Thanksgiving is upon us, and those of us who make our career as writers have a lot to be thankful for.
We don’t always remember this, of course. We complain about poor sales, inadequate support from our publishers, fickle buying trends, small paychecks, slow delivery of monies owed. We fret that our books have been stuck spine-out at the back of the store, and that new copies aren’t ordered fast enough (if at all) when the first batch sells out (if it does). We worry about the escalating competition from other leisure-time pursuits that seem so much jazzier than reading – videogames, movie rentals, cable and satellite TV, music downloads, Web surfing, even blogs like this one.
In the face of all this and more, it’s easy to be negative. But for writers fortunate enough to earn a living at their craft, there are compensations.
Some are obvious. We work at home. We aren’t slaves to an alarm clock, a car pool, or a cubicle. We don’t serve a daily prison sentence from nine to five – or more likely, these days, eight to six. If it’s a beautiful day, we can goof off and go for a walk, and no boss from hell will be there to rough up our psyches when we get back. We don’t live in the Dilbert universe. We don’t even get all the Dilbert jokes.
I realize not everybody regards the workaday world with such horror. But writers do. We’re like criminals in this respect; in fact, I think this is one reason why writers often gravitate toward criminal characters. We don’t want to be penned up in a conventional societal role. Or, to opt for a more wholesome comparison, we’re like little kids praying for one more day of summer before we have to return to the monotony of classrooms and schedules and tests. For us, writing for a living is the dream of childhood – endless summer.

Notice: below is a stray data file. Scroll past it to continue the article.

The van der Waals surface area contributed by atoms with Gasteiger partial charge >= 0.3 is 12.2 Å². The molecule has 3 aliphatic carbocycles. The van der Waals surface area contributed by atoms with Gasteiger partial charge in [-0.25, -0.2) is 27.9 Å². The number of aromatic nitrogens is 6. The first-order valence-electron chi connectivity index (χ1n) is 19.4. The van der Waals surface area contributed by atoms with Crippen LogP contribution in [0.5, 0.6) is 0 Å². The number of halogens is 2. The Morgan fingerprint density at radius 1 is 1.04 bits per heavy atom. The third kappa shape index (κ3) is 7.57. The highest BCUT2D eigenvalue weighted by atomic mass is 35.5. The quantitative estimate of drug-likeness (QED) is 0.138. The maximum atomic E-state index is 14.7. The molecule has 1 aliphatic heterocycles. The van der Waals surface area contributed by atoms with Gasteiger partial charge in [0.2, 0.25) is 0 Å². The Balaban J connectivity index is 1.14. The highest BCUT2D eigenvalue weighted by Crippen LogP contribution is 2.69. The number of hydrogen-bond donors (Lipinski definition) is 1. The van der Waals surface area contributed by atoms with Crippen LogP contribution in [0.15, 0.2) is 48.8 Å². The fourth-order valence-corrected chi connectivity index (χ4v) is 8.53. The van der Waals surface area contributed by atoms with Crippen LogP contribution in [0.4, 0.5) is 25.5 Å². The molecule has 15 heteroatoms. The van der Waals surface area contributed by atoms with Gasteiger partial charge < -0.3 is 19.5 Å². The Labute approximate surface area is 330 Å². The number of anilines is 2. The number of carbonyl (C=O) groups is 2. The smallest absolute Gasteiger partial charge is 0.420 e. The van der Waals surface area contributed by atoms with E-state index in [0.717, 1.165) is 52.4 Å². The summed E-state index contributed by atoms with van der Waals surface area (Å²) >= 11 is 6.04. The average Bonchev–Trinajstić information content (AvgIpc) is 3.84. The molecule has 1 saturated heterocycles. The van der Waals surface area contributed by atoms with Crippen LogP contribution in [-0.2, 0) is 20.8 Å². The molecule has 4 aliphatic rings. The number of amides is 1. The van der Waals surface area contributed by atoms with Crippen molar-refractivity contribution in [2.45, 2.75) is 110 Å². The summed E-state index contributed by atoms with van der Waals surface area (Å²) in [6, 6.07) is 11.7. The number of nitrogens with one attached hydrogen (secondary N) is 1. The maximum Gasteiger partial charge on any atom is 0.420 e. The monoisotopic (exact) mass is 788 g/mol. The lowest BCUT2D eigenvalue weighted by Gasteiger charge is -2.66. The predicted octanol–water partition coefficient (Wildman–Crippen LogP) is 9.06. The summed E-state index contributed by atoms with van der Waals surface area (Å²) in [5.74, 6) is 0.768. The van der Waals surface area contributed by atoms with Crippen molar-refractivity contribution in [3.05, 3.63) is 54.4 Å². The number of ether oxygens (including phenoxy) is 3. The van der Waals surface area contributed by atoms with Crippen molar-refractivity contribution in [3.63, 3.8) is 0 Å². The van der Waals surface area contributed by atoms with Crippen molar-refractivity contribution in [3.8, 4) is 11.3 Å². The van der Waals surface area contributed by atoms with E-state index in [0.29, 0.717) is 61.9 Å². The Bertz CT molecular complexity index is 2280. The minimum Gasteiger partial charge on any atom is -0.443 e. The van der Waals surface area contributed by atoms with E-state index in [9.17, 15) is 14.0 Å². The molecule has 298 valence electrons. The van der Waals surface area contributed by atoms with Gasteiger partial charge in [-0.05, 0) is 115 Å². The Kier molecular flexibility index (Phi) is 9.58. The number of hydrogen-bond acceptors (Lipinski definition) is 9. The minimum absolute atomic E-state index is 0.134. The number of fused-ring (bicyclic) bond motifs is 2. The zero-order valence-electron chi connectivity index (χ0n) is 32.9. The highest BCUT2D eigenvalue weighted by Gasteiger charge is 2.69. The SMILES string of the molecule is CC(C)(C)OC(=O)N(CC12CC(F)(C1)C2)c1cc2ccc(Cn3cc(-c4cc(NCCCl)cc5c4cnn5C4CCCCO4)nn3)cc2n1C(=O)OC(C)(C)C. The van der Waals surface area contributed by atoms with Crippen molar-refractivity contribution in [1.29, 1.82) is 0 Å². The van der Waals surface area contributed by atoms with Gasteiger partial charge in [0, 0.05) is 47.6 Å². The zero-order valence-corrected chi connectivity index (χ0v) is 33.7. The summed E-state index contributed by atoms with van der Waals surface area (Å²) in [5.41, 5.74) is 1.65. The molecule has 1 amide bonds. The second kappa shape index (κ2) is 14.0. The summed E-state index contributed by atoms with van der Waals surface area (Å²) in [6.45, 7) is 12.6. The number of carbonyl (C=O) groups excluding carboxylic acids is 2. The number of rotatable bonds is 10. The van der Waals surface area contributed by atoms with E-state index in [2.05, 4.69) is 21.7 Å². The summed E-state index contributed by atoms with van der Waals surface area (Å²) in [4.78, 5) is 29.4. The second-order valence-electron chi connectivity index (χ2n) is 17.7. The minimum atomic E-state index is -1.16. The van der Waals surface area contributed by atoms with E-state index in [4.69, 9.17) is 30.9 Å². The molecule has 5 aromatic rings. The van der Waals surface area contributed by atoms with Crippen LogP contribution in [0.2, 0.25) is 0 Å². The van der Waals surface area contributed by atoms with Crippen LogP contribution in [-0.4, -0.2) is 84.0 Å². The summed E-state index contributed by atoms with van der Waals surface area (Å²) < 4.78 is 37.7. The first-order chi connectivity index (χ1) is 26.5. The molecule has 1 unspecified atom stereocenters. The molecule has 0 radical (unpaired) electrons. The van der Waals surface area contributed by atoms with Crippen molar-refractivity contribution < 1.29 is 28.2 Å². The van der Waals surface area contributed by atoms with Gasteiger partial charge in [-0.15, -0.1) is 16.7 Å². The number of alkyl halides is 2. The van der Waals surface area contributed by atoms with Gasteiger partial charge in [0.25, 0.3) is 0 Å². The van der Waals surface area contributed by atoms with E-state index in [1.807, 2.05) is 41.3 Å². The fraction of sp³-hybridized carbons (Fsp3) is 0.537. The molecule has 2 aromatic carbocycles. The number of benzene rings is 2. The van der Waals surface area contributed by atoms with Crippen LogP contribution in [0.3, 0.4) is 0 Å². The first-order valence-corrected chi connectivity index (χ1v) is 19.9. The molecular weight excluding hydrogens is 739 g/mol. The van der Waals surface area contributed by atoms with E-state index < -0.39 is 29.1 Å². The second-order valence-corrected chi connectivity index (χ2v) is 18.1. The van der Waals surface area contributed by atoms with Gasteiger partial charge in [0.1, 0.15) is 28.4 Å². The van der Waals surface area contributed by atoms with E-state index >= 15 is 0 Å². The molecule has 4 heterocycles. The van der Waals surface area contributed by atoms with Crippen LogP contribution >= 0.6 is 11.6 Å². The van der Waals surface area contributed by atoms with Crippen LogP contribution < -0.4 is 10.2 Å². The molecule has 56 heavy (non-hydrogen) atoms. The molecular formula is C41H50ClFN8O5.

Though we may miss out on some of the camaraderie of office life, we have social and professional support systems to keep us sane: caring editors, dedicated agents, loyal readers. Encouragement from other writers. Help from our expert sources. Writing doesn’t have to be a solitary life, unless that’s how we like it.
And we get to be creative. Whether we write fiction or nonfiction, we need to tell a story that will engage and perhaps enlighten our fellow humans. We are required to learn new things. Over the years I’ve learned, at least in theory, how to hot-wire a car, defeat a burglar alarm system, implement electronic surveillance, evade a tail, steal a chemical weapon, investigate a crime scene, and preserve human tissue under plastic (don’t ask).
There’s also a less obvious compensation. Writing books makes us part of a vast ongoing stream of shared imagination and shared knowledge, a kind of collective consciousness that binds past, present, and future, while bridging gulfs between cultures and worlds. I’ve had books published in Eastern Europe, Japan, even (amazingly) Iran. I’ve received emails from a bank clerk in Holland who’s into death metal music, a woman in Pakistan who invited me on a tour of Islamabad (a fun city, she assured me), and a British expatriate living in Spain who appeared on the British equivalent of Who Wants to be a Millionaire? He is also a chess grandmaster, and he keeps detailed, daily records of every coincidence in his life.
Our books don’t have to go abroad to put our thoughts in contact with cultures different from our own. I know a reader who raises livestock on a Missouri farm, another who breeds horses in Texas, and another who now lives on a coffee plantation in Hawaii after retiring from the foreign service, where she saw duty in Kabul and Baghdad, rode camels on sightseeing expeditions, and bartered for handmade cloths at street corner bazaars.
There’s a New Age truism that all minds are ultimately connected and separation is illusory. If there’s any truth in this, then the crosspollination of ideas and experiences through the written word is perhaps our most important way of combating and overcoming the illusion of separateness. All writers should feel privileged to participate in such an undertaking, no matter how modest our individual contribution may be.